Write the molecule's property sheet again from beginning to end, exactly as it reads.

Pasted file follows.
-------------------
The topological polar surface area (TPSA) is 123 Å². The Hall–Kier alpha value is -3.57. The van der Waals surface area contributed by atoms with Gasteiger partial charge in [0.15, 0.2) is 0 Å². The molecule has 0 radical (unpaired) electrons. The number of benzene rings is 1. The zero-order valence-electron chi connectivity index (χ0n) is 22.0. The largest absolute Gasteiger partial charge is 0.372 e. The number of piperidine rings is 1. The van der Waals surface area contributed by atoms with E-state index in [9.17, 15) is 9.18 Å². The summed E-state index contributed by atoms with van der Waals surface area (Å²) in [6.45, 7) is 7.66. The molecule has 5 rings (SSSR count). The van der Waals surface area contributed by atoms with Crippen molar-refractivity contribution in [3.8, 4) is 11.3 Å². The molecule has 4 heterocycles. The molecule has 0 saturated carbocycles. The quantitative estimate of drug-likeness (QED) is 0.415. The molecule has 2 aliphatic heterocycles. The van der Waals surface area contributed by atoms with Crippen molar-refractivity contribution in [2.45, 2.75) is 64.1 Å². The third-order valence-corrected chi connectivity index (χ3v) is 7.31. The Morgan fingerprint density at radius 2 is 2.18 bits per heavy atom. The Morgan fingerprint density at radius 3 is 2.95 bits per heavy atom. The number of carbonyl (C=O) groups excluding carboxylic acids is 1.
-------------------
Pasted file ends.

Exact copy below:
The topological polar surface area (TPSA) is 123 Å². The Hall–Kier alpha value is -3.57. The van der Waals surface area contributed by atoms with Gasteiger partial charge in [0.15, 0.2) is 0 Å². The molecule has 0 radical (unpaired) electrons. The number of benzene rings is 1. The zero-order valence-electron chi connectivity index (χ0n) is 22.0. The largest absolute Gasteiger partial charge is 0.372 e. The number of piperidine rings is 1. The van der Waals surface area contributed by atoms with E-state index in [9.17, 15) is 9.18 Å². The summed E-state index contributed by atoms with van der Waals surface area (Å²) in [6.45, 7) is 7.66. The molecule has 5 rings (SSSR count). The van der Waals surface area contributed by atoms with Crippen molar-refractivity contribution in [3.8, 4) is 11.3 Å². The molecule has 4 heterocycles. The molecule has 0 saturated carbocycles. The quantitative estimate of drug-likeness (QED) is 0.415. The molecule has 2 aliphatic heterocycles. The van der Waals surface area contributed by atoms with Crippen molar-refractivity contribution in [2.45, 2.75) is 64.1 Å². The third-order valence-corrected chi connectivity index (χ3v) is 7.31. The Morgan fingerprint density at radius 2 is 2.18 bits per heavy atom. The Morgan fingerprint density at radius 3 is 2.95 bits per heavy atom. The number of carbonyl (C=O) groups excluding carboxylic acids is 1.